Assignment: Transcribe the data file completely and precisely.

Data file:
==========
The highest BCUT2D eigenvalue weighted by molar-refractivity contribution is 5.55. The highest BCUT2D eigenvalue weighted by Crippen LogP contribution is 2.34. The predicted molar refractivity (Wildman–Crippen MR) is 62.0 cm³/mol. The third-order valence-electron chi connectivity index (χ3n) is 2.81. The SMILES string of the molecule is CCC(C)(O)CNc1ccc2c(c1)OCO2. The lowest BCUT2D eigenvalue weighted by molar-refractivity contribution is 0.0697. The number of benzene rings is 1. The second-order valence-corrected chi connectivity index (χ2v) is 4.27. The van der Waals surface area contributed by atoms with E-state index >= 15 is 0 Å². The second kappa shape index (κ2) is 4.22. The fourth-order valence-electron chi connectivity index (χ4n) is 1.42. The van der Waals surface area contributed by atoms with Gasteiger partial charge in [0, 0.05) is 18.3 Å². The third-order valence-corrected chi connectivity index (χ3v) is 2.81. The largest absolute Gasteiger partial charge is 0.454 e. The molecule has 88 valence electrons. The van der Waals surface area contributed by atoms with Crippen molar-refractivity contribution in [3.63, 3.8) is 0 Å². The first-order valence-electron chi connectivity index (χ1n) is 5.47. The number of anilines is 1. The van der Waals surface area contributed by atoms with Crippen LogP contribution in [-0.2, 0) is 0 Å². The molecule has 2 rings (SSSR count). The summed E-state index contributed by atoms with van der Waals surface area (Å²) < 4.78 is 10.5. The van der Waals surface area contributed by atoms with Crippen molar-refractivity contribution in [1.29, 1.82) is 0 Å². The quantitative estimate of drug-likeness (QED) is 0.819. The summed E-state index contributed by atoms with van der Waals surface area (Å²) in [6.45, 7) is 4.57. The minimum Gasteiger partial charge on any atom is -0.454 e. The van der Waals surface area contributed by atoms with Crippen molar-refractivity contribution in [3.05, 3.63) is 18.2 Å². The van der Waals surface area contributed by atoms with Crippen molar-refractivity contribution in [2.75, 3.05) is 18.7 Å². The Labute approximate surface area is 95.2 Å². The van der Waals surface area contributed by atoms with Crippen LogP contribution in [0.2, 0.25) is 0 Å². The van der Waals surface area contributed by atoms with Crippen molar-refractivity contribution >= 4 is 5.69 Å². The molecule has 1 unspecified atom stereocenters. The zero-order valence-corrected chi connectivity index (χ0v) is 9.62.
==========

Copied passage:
The highest BCUT2D eigenvalue weighted by molar-refractivity contribution is 5.55. The highest BCUT2D eigenvalue weighted by Crippen LogP contribution is 2.34. The predicted molar refractivity (Wildman–Crippen MR) is 62.0 cm³/mol. The third-order valence-electron chi connectivity index (χ3n) is 2.81. The SMILES string of the molecule is CCC(C)(O)CNc1ccc2c(c1)OCO2. The lowest BCUT2D eigenvalue weighted by molar-refractivity contribution is 0.0697. The number of benzene rings is 1. The second-order valence-corrected chi connectivity index (χ2v) is 4.27. The van der Waals surface area contributed by atoms with E-state index >= 15 is 0 Å². The second kappa shape index (κ2) is 4.22. The fourth-order valence-electron chi connectivity index (χ4n) is 1.42. The van der Waals surface area contributed by atoms with Gasteiger partial charge in [0, 0.05) is 18.3 Å². The third-order valence-corrected chi connectivity index (χ3v) is 2.81. The largest absolute Gasteiger partial charge is 0.454 e. The molecule has 88 valence electrons. The van der Waals surface area contributed by atoms with Crippen molar-refractivity contribution in [3.63, 3.8) is 0 Å². The first-order valence-electron chi connectivity index (χ1n) is 5.47. The number of anilines is 1. The van der Waals surface area contributed by atoms with Crippen LogP contribution in [-0.2, 0) is 0 Å². The molecule has 2 rings (SSSR count). The summed E-state index contributed by atoms with van der Waals surface area (Å²) < 4.78 is 10.5. The van der Waals surface area contributed by atoms with Crippen molar-refractivity contribution in [1.29, 1.82) is 0 Å². The quantitative estimate of drug-likeness (QED) is 0.819. The summed E-state index contributed by atoms with van der Waals surface area (Å²) in [6.45, 7) is 4.57. The minimum Gasteiger partial charge on any atom is -0.454 e. The van der Waals surface area contributed by atoms with Crippen molar-refractivity contribution in [3.05, 3.63) is 18.2 Å². The van der Waals surface area contributed by atoms with Crippen molar-refractivity contribution in [2.75, 3.05) is 18.7 Å². The Labute approximate surface area is 95.2 Å². The van der Waals surface area contributed by atoms with Crippen LogP contribution in [0.2, 0.25) is 0 Å². The van der Waals surface area contributed by atoms with Crippen molar-refractivity contribution >= 4 is 5.69 Å². The molecule has 1 unspecified atom stereocenters. The zero-order valence-corrected chi connectivity index (χ0v) is 9.62.